“Orlando represents the largest single terrorist attack on American soil since 9/11 and the single largest mass casualty shooting,” said Wilcox during a stop in Fort Myers on Monday. “Whether it’s inspired or directed, it really doesn’t matter. The root cause is ISIS.”

Wilcox, a combat veteran and former CIA case officer, said the shooting should act as a wake-up call that the “political leadership is failing in America.”

“We have to take this war to the enemy, and I really think we need to go after them,” he said. “We need to declare war on ISIS, and use every pillar of American power to destroy this enemy.”

Wilcox has already put forth several suggestions to combat ISIS. Following the November 2015 attacks in Paris, Wilcox outlined a plan to take action to eliminate ISIS. That proposal included leading a coalition of Middle Eastern countries to create a standing army of 200,000 conventional troops to “destroy and occupy ISIS-controlled territory” in Syria and Iraq. It also called on the United States to provide command and control, intel, and support for the coalition’s efforts.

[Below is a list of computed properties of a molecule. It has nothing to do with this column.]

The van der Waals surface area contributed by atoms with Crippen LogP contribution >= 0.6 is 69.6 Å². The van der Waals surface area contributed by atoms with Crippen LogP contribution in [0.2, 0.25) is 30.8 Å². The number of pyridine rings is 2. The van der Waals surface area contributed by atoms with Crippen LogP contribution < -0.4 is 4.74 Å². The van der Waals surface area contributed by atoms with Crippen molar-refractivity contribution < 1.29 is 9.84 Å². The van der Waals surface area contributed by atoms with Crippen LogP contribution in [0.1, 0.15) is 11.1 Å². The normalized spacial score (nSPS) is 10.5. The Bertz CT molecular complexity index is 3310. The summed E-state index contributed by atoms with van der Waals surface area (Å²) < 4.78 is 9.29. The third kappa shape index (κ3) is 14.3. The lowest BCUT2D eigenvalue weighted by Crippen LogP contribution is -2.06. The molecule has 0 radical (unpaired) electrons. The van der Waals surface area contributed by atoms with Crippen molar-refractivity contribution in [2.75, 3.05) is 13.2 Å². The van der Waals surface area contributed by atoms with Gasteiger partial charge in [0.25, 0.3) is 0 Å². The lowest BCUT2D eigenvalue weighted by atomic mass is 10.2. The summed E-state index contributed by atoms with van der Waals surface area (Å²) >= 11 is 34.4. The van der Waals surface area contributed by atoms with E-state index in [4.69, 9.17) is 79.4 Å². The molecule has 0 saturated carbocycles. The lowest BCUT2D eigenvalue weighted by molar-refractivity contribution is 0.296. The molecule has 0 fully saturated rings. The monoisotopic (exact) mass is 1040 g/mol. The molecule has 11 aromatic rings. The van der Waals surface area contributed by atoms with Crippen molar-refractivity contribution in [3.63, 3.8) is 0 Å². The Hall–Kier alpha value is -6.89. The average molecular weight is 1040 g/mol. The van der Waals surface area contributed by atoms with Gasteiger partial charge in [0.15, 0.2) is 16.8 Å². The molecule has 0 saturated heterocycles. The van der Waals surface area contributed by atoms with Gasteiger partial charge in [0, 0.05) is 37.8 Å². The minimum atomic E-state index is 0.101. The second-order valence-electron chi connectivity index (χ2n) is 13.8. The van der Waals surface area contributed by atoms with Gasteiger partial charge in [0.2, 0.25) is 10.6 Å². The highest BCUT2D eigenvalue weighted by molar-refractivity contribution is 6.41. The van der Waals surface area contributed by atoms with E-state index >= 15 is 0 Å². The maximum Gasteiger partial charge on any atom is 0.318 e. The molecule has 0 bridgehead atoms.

Wilcox said the United States can use its cyber power to shut down ISIS’ “cancerous social media marketing machine,” and use the United States’ economic power to cut off revenue streams. But he also said allies in the Middle East need to step up and begin to “take back their religion.”

“The Arab world has got to wake up. There has to be a reformation in Islam. They need to take back their religion,” he said. “I’ve worked shoulder-to-shoulder with our allies in the Middle East in combat, and know there are a lot of people in the Middle East, Muslims, that want the same things for their kids that we want for our kids.”

Wilcox said the country did not need to ban Muslims — or people from countries with a terrorist connection — from entering the United States.